A little bit of history. Actually, a lot of history. The first distillation apparently occurred Christmas Day 1887, which might explain their extensive Christmas time marketing. Established by William Grant and still owned by William Grant & Sons, they’ve managed to stay independent while building or buying other distilleries and brands, including Grant’s, Balvenie, Gibson’s, Macallan, Highland Park and Famous Grouse. They are now the 3rd largest manufacturer of scotch in the world. Which kind of makes you wonder what independent actually means.
Learned a couple of interesting things from Whisky For Everyone: Grant worked at Mortlach distillery for 20 years, and bought the original Glenfiddich stills from what became Cardhu distillery. In fact, they use replica stills to maintain production standards, and keep in house coppersmiths and coopers. Mortlach is now owned by Diageo and is part of the Johnny Walker blend.
Which has been a bit of an impediment to fleshing out the background on Glenfiddich. They are so driven (they sell 35% of all the single malt scotch) that they’ve locked down the available information on the brand and I can really only give you approved anecdotes. I can’t tell you where they get their barley, but I can tell you where the deer logo comes from, and what the name means. I can’t tell you why the specific stills were so important, but I can quote and cite sales figures and record setting asks for bottles. It becomes a bit of a book about writing or a movie about movies – the scotch is about how popular the scotch is.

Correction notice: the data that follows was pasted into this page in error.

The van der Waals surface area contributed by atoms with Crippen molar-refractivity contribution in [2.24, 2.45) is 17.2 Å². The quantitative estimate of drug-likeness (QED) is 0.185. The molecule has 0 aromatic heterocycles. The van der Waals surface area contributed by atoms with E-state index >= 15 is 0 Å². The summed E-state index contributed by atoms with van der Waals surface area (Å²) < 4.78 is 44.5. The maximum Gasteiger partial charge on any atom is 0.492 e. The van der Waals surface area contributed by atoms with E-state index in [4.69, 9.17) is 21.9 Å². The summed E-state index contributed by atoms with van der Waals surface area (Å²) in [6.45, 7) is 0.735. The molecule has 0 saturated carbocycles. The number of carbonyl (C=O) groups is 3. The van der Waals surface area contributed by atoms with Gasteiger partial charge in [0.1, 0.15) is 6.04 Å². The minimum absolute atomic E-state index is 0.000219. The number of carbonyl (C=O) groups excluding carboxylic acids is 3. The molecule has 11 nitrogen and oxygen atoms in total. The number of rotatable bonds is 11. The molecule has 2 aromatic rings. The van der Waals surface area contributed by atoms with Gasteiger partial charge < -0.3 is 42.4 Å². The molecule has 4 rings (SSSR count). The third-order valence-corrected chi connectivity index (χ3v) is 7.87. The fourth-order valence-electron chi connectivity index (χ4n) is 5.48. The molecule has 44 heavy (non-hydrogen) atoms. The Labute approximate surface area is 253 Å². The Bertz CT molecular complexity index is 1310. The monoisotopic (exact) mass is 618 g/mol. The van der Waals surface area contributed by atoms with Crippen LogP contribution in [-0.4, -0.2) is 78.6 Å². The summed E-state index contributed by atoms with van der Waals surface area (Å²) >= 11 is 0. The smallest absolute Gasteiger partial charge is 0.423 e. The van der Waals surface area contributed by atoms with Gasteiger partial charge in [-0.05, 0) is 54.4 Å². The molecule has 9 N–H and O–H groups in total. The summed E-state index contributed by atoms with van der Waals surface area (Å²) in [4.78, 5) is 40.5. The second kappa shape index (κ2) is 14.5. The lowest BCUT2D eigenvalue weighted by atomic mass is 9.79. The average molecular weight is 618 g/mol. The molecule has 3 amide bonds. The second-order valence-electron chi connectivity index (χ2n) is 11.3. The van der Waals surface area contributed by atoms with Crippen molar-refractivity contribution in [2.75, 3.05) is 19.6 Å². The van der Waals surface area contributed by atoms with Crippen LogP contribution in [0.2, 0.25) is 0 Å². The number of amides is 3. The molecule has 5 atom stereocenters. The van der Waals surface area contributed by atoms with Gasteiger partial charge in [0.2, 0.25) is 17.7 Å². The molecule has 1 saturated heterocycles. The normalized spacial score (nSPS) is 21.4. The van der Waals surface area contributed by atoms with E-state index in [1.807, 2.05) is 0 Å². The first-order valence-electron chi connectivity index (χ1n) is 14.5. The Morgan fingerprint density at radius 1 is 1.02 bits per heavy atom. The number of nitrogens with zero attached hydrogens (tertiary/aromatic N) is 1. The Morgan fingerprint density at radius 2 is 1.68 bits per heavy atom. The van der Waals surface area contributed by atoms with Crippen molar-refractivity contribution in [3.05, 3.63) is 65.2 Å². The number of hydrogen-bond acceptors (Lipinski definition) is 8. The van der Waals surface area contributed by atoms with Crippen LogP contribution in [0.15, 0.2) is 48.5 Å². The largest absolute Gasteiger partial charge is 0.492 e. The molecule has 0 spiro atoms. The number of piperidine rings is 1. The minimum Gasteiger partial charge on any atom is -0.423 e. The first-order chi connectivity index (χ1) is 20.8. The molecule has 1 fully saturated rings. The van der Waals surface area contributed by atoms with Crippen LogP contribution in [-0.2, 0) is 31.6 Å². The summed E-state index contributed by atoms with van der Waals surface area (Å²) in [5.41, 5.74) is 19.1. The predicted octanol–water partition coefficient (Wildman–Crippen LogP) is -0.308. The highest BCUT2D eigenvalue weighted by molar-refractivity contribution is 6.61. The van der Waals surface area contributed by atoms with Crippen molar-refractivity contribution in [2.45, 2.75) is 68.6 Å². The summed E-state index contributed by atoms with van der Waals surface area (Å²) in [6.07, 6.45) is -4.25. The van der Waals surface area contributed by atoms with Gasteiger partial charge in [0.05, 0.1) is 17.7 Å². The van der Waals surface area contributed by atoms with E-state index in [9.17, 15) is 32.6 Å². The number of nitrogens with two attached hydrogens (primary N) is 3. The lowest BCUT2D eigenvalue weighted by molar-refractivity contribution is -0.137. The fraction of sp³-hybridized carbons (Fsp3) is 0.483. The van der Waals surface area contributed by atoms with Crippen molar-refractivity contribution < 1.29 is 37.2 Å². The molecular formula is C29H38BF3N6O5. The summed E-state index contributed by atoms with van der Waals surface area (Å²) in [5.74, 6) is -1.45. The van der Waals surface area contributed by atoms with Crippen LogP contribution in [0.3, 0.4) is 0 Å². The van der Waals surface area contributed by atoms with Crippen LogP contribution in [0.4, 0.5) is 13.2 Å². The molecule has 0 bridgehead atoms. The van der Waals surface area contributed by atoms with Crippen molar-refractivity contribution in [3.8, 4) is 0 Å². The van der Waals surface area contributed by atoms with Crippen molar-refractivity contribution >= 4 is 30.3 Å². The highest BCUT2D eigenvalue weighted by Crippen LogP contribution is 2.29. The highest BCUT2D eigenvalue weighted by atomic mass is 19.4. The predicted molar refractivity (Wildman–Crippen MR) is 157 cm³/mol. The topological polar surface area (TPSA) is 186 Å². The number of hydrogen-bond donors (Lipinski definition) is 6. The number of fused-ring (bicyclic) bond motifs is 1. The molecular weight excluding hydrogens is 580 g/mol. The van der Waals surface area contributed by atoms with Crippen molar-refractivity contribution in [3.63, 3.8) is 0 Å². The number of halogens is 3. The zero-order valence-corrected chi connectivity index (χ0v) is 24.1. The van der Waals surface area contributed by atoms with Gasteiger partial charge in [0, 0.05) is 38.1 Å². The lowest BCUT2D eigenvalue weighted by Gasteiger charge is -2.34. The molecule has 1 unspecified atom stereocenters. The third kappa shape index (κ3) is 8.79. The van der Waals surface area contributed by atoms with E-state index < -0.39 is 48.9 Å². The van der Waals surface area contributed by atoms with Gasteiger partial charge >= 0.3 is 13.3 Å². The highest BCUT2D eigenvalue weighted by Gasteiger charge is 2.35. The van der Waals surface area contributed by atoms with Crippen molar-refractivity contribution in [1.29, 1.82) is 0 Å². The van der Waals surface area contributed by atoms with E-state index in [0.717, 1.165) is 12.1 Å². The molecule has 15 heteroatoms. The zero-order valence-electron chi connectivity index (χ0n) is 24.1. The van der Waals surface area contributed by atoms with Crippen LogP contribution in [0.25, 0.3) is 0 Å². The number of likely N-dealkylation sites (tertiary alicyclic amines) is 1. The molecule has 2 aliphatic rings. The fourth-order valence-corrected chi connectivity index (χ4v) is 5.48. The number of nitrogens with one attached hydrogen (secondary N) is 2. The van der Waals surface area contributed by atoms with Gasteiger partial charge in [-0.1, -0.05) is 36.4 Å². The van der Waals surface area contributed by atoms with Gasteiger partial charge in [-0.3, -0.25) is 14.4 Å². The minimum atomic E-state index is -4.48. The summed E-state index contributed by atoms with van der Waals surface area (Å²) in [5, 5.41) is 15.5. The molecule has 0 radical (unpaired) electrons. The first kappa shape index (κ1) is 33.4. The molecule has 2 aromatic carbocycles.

Obviously, anything that has to be imbibed will ultimately be judged on its taste, but in order to taste it you have to buy it, and there is a lot of steering going on here. Unlike smaller distillers that want you to know how many different things they’re trying, a whisky the size of Glenfiddich is telling a story of one product, diligently reproduced for over a century. It becomes almost a different category of drink.Geographically speaking, Glenfiddich is in Dufftown, on the banks of the Robbie-Dhu-Springs-fed River Fiddich, within easier artillery distance from many, many other Speyside distillers (less than 9km from Glenrothes, for example). This lends some credence to the idea of regionally-specified flavours in scotch. These distilleries sit almost on top of each other, trade staff and draw resources from adjacent sources. It would make sense for larger taste themes to be similar.
But I’ve made you wait long enough, here’s what we thought:
Matt – charm, cognac, cane sugar
Simon – raw apple, sweet, cider, liquor, red delicious
Ryan – butterscotch, mild sweet, fruit notes
Goran – caramel, cinnamon, herbal tea
Matt – leather
Simon – spice, heat, milk, chocolate & orange
Ryan – apple, caradmom
Goran – chocolate, maple, incredibly clean finish but spicy
Matt – corrugated cardboard
Simon – syrup, wine
Ryan – fruit, plum
Goran – if you need to splash this, Vanilla Coke may be for you
Try it? Oh yes. Buy it? For special occasions.